You spent hours researching the company, obsessed over your resume, perfected your cover letter, and managed to keep calm during your interview—and it paid off. Congrats on landing the internship! Most of the hard work is done now, but you’re entering tricky territory. Between the day you get the job and your first day of work, you'll have lots of unanswered questions and potentially awkward situations. Read on for HC’s dos and don'ts for your pre-internship puzzles.
DO ask important logistical questions. Now that you have the job, it's OK to ask questions that aren't acceptable in an interview setting. Chrystal Stanley, a Professional & Career Development and Academic Achievement Coordinator at Drake University, suggests asking what time you need to arrive, if you have a desk, and how much time you get for lunch. This way you can plan out your day: If you don't have a desk to leave your purse at, stash it in the trunk of your car. Not enough time to go out for lunch? Pack it instead.
DON'T email your employer every day. Your employer is a busy person, so you don't want to bombard her with daily or weekly emails asking questions. While keeping in touch is important, you don't want to be a nuisance. "If there are questions you need to ask before you start, I would encourage you to ask as many as you can during that initial phone call where they offer you the job," says Stanley. Then, if you have any additional questions, send them all in one email a few weeks before your first day.
DO connect with your employer and the company online. If you haven't already, connect with your future coworkers on LinkedIn and follow them on Twitter. Social media can keep you stay connected without feeling like you're interrupting their day with emails and phone calls. Similarly, following the company on Twitter and liking its Facebook page can help you stay up-to-date on company happenings. Plus, employers like interns who know their way around social media.
DON'T put your job in jeopardy with poor social media decisions. We all know to keep our Twitter and Facebook profiles clean and professional. If you're worried about friends posting inappropriate photos of you, keep your profile private and don't friend your future coworkers. "If your employer discovers something on social media that makes them uncomfortable hiring you, they have the right to recall the position,” Stanley says. “But most of the time, that’s not going to happen.”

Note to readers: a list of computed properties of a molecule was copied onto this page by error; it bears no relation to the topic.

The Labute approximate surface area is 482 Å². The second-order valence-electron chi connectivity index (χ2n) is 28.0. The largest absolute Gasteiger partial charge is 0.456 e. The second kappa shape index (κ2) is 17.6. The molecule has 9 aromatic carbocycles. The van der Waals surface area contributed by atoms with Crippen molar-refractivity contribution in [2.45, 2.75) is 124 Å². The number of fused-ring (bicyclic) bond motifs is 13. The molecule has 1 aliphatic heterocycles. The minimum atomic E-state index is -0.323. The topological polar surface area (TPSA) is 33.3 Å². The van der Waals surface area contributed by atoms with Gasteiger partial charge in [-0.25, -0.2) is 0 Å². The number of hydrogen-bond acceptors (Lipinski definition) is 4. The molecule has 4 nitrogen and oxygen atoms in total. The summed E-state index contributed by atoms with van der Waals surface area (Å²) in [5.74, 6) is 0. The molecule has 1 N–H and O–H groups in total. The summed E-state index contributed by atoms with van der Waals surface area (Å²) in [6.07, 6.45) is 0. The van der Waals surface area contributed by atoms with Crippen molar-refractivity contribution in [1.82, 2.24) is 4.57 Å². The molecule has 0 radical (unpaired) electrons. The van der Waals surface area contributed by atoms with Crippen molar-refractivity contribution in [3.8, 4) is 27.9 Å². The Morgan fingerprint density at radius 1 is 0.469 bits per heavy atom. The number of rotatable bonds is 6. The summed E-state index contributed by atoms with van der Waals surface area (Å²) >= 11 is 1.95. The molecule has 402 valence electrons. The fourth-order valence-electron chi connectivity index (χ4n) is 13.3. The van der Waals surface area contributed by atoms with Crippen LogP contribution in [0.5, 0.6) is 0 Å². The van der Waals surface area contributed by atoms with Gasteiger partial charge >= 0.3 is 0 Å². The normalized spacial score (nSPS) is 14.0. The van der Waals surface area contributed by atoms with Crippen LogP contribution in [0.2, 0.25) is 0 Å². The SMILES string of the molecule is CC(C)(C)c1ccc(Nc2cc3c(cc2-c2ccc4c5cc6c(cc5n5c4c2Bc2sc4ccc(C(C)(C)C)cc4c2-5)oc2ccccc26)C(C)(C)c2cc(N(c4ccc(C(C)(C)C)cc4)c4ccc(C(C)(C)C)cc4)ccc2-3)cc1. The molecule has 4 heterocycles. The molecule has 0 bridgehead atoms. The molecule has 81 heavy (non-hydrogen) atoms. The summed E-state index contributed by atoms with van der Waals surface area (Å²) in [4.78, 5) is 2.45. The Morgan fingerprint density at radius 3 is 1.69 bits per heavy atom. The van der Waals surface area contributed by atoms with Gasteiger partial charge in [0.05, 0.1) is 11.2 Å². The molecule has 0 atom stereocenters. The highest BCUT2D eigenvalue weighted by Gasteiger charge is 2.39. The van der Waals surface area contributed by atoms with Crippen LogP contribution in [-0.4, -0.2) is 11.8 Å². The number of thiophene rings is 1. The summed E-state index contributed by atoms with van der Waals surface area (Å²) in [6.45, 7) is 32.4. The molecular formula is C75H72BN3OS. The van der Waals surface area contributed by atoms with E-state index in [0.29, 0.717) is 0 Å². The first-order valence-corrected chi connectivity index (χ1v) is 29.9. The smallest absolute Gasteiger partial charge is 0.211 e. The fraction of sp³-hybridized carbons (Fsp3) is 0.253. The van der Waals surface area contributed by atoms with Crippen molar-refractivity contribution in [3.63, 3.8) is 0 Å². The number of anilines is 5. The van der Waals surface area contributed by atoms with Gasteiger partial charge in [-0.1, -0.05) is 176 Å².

DO reach out to current or former interns. If your internship office is close by, ask your employer if you can shadow a current intern for the day, Stanley suggests. The intern can give you a tour and show you what kind of work you'll be doing, which can calm those first-day nerves. Reaching out to former interns can work, too. They might be able to answer your questions even better than current interns.
DON'T stop researching the company. Impress your employer on your first day by staying up-to-date on company happenings. Want to go the extra mile? Stanley suggests researching the industry and other companies to know what the company's competitors are doing. You can follow the company on Twitter, visit its corporate website every so often. Keep up on news by setting a Google Alert, which will email you with news or blogs about the company.
DO plan ahead for taking time off. While you shouldn't ask how many days off you will get, it's crucial to ask your employer if you can take time off for a pre-planned family vacation or another commitment, like a wedding. If they say you can't take time off, Stanley says, "You need to negotiate or make the decision if the internship or the vacation is more important."
DON'T procrastinate making plans. If your internship is in another city, start apartment hunting right away. Need to buy a car to get to and from work every day? Start looking now. Need a new, professional wardrobe? Start shopping ASAP!
Follow these tips and you'll start your new internship with confidence!